It wasn’t my intended opening line; I sort of blurted it out. I didn’t make a habit of asking random strangers if they had some ancestry connected with Afghanistan. You see, when I heard a word in Dari, from the guy I had seen walking past me briefly towards the check- in counter at Dulles International Airport, I had turned around, since it was a rarity for me to hear Dari. He had continued speaking in English, so I had proceeded to check-in without a second thought. My mind was preoccupied with the recurring thoughts of how miserable I would be for the next 14 hours on my flight to the United Arab Emirates. Particularly my posterior. I was recovering from a pretty embarrassing tailbone injury, resulting from a wild night, and tripping over a dog. At least that’s what I had told my friends. They believed me because; in the past I had tripped over a cat and numerous other things, so at this point they weren’t surprised. The truth was I had binged- watched Gilmore Girls, while sitting on a horribly broken couch, and I was quite ashamed to admit it, though not sure about which part: Gilmore Girls, or not investing in a proper couch.
So lost in thought was I, that I hadn’t noticed I was stuck in the longest line. Behind a family set to go to India. The father was flustered, because every time he went thought the metal detector, the alarm went off. He proceeded to take off more clothing; off came his jacket, his shirt, his socks. I was beginning to think I might get a strip show… which I was not entirely looking forward to. After him was his daughter who kept explaining to TSA how there were no skittles in India, and so she absolutely had to pack over 20 packs of skittles to take with her. I thought I had problems.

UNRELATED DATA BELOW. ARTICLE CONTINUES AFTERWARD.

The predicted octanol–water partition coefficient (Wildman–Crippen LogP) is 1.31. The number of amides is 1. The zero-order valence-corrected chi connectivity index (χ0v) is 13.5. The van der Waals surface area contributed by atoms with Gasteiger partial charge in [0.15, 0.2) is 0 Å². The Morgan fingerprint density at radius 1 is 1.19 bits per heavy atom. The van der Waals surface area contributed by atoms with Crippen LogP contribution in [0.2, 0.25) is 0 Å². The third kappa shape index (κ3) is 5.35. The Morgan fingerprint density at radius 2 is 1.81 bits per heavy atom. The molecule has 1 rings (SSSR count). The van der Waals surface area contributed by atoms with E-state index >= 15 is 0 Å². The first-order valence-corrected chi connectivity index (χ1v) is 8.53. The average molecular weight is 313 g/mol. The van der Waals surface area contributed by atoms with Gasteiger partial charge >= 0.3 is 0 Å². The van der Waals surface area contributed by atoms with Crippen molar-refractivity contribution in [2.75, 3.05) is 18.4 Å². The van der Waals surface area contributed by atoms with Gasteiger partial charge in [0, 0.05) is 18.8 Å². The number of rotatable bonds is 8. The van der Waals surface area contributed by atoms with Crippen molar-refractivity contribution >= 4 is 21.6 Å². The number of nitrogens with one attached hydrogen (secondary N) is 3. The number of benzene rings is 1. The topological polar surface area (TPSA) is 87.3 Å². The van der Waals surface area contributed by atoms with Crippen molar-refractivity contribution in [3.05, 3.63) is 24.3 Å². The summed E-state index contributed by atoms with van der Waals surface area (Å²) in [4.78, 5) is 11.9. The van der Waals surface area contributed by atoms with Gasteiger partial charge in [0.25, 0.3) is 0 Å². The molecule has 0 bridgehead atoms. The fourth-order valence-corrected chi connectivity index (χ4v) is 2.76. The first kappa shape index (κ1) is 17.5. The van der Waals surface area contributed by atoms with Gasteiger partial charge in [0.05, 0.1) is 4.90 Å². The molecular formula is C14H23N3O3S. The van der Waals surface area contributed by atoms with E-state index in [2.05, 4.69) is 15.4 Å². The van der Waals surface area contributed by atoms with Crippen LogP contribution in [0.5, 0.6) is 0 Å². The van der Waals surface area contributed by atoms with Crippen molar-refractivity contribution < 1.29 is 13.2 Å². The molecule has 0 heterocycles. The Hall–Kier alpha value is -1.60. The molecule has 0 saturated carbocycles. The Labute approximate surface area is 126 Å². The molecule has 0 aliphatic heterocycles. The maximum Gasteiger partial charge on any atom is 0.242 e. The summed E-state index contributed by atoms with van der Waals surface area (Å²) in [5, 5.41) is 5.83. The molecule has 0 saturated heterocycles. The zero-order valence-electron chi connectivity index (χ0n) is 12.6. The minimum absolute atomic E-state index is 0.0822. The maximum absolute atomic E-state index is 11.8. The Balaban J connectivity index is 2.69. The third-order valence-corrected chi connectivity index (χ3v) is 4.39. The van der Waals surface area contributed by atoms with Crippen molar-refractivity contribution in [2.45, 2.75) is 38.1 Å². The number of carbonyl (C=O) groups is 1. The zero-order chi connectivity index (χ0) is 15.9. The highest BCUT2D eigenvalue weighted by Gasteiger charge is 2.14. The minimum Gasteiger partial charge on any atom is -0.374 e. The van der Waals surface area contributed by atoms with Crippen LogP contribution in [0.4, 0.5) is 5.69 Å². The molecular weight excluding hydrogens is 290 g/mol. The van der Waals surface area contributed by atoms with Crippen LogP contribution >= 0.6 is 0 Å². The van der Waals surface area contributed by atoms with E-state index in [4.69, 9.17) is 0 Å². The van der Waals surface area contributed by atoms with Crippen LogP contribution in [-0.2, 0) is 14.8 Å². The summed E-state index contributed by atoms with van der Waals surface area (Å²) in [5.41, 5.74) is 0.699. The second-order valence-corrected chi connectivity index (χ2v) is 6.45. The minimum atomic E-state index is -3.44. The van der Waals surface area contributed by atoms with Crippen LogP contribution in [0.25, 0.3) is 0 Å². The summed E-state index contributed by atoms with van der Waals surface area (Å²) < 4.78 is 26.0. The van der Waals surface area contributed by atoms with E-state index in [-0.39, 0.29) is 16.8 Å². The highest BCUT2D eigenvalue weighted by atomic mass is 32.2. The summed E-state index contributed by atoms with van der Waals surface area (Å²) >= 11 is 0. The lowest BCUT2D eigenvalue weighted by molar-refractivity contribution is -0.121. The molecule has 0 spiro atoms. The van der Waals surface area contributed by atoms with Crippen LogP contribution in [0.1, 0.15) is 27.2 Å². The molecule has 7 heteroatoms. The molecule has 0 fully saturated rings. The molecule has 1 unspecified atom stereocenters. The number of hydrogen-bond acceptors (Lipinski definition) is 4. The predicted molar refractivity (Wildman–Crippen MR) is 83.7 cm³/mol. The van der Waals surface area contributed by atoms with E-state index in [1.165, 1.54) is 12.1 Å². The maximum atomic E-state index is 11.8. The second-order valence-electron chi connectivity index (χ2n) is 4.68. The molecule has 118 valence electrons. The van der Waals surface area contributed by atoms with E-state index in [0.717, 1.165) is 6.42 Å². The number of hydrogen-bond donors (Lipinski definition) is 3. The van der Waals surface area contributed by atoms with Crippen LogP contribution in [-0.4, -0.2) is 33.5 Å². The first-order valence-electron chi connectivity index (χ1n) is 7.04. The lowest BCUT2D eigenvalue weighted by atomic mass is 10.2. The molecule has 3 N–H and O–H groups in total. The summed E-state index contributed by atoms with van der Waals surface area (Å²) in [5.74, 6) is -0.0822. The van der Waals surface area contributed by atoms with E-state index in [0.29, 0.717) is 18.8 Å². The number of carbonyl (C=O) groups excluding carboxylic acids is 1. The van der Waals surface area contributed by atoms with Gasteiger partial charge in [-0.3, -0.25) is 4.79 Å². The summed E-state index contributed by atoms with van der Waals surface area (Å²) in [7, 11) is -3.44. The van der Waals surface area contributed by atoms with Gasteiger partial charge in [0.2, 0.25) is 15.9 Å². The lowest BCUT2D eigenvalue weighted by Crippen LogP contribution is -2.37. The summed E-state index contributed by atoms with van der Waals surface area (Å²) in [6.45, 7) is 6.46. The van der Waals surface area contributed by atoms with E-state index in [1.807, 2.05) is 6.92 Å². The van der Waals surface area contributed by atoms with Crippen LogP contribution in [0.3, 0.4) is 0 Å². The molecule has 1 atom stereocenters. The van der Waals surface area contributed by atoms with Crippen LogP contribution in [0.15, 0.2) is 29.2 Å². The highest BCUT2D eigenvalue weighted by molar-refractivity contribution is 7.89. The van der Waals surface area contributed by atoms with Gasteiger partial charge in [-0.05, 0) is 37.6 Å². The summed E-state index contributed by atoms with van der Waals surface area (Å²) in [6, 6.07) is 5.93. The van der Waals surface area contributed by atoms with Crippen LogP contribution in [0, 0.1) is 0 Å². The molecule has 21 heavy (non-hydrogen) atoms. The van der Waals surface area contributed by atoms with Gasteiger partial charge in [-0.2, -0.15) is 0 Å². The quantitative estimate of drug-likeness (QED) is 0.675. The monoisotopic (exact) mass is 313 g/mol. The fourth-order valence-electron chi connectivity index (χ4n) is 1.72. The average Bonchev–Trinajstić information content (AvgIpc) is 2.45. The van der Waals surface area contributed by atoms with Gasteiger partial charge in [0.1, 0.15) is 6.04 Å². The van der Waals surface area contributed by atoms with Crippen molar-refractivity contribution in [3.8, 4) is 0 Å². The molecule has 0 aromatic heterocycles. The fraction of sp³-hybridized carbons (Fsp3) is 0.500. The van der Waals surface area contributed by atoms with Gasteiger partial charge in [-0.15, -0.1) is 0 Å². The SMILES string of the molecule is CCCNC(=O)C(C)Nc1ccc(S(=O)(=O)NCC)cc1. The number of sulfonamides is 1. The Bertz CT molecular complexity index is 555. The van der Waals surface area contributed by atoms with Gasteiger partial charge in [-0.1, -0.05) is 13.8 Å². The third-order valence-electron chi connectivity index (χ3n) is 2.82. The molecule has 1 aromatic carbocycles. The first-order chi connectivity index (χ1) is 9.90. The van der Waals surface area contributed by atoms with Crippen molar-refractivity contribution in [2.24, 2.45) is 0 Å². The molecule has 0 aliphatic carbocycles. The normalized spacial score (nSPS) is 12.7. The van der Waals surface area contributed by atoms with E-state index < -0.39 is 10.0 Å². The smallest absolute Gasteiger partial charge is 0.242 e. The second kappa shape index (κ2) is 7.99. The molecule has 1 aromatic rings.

I was finally through and at the platform awaiting the next train that would take me to my gate. The train approached and I quickly walked in, without really noticing the guy getting in behind me. I made my way to the end, so did he. We stood there directly across from one another. He was gazing the other way, he seemed preoccupied. It gave me time to consider his appearance: he had a distinctly far-eastern look, but I wasn’t quite sure where exactly he was from. I considered the possibility that he could be Afghan-American, such as myself, but the possibly was a chance in a million. If you ask him now he will be sure to tell you that I stood five feet away from him and stared at him without blinking. He was both afraid and in awe that I could go so long without blinking.
I went back in forth in my mind about asking him and finally, just as we were about to step off the train I blurted, ‘Hey, are you Afghan?’ It turned out he was. He also happened to be on the exact same flight going to Dubai, and same seat row as myself.
We spent the entire flight talking, then the following months getting to know one another. He then moved halfway across the world to be closer to me; recently we got engaged and moved back stateside.
While teaching in the UAE for the past three years, my former coworker had believed that every time it rained, I should dance under the rain because it would help me get married. I wasn’t sure if I believed her – but, before I entered the airport that day I met my now fiancé, it rained. And we never had a chance to dance in the rain, but we did however dance in the desert under the stars the first week we met, with the loud ‘Nurrrrr’ of the camels in the background and the spray from their mouths.
Saliha Bazmjow wrote this piece for Flux, a forum for those of us encountering adulthood. Saliha is the jack of all trades. When she isn’t writing, practicing yoga, traveling, painting, baking, or dancing she loves looking up life quotes. She grew up in California, lived in Turkey, Venezuela, and the UAE and now lives in the DC metropolitan area. Her new favorite quote goes, “Life is a story, make yours a bestseller”.